President-elect Joe Biden has pledged to end the federal death penalty and eliminate mandatory minimum sentences, but some progressives say a potential pick for attorney general to carry out those reforms may not be the one to enact bold changes, Reuters reports. Sally Yates, 60, is a leading candidate for the job. She is perhaps best known for being fired from her position as acting attorney general by President Donald Trump in his first month in office when she refused to enforce his first attempt at banning travelers from Muslim-majority nations.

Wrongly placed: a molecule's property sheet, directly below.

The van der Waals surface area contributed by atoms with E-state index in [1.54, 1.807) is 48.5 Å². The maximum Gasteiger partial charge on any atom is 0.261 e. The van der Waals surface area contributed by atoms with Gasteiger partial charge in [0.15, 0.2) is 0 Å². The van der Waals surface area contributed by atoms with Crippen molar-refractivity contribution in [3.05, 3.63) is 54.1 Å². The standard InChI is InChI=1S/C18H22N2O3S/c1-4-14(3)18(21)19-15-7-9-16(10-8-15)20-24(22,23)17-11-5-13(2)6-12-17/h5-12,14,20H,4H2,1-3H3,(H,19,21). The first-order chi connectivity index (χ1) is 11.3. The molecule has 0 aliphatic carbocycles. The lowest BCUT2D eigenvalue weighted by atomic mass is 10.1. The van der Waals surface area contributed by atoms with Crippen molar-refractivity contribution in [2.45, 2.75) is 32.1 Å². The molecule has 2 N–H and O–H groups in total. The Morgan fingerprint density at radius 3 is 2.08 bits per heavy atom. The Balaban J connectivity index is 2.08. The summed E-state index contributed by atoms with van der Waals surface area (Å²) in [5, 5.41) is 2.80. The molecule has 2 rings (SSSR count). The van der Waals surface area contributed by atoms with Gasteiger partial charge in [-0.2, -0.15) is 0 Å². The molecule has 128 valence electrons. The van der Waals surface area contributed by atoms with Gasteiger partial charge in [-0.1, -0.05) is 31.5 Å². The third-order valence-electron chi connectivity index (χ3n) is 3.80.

Her history at the Department of Justice, where President Barack Obama appointed her as deputy attorney general in 2015, and before that as Atlanta’s top federal prosecutor for about five years, make the adviser to the Biden transition team a safe pick for a role subject to confirmation by the U.S. Senate, which may still be under Republican control next year. Yates has expressed a measured approach on some criminal justice reforms, including previously voicing some support for the mandatory minimum sentences Biden wants to end. It is a position some progressives worry may not go far enough at a time of reckoning for the criminal justice system.